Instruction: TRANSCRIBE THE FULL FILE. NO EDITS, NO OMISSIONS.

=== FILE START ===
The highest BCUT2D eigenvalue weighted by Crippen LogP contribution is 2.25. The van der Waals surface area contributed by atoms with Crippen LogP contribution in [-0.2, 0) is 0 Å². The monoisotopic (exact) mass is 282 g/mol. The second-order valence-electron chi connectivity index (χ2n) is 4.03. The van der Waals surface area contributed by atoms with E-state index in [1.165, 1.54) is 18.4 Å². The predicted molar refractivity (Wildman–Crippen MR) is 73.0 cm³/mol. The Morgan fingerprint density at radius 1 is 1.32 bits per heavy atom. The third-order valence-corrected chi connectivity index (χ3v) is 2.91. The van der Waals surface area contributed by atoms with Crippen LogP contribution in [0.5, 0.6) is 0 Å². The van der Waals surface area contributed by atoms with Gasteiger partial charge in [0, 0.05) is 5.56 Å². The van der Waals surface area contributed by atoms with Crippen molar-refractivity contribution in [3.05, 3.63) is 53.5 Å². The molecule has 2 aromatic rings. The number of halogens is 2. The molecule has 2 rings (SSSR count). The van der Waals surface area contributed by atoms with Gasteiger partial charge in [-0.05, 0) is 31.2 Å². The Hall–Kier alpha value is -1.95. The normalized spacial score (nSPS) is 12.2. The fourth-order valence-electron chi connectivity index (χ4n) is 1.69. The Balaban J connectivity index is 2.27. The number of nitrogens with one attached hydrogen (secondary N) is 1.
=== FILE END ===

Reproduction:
The highest BCUT2D eigenvalue weighted by Crippen LogP contribution is 2.25. The van der Waals surface area contributed by atoms with Crippen LogP contribution in [-0.2, 0) is 0 Å². The monoisotopic (exact) mass is 282 g/mol. The second-order valence-electron chi connectivity index (χ2n) is 4.03. The van der Waals surface area contributed by atoms with E-state index in [1.165, 1.54) is 18.4 Å². The predicted molar refractivity (Wildman–Crippen MR) is 73.0 cm³/mol. The Morgan fingerprint density at radius 1 is 1.32 bits per heavy atom. The third-order valence-corrected chi connectivity index (χ3v) is 2.91. The van der Waals surface area contributed by atoms with Crippen LogP contribution in [0.5, 0.6) is 0 Å². The van der Waals surface area contributed by atoms with Gasteiger partial charge in [0, 0.05) is 5.56 Å². The van der Waals surface area contributed by atoms with Crippen molar-refractivity contribution in [3.05, 3.63) is 53.5 Å². The molecule has 2 aromatic rings. The number of halogens is 2. The molecule has 2 rings (SSSR count). The van der Waals surface area contributed by atoms with Gasteiger partial charge in [-0.05, 0) is 31.2 Å². The Hall–Kier alpha value is -1.95. The normalized spacial score (nSPS) is 12.2. The fourth-order valence-electron chi connectivity index (χ4n) is 1.69. The Balaban J connectivity index is 2.27. The number of nitrogens with one attached hydrogen (secondary N) is 1.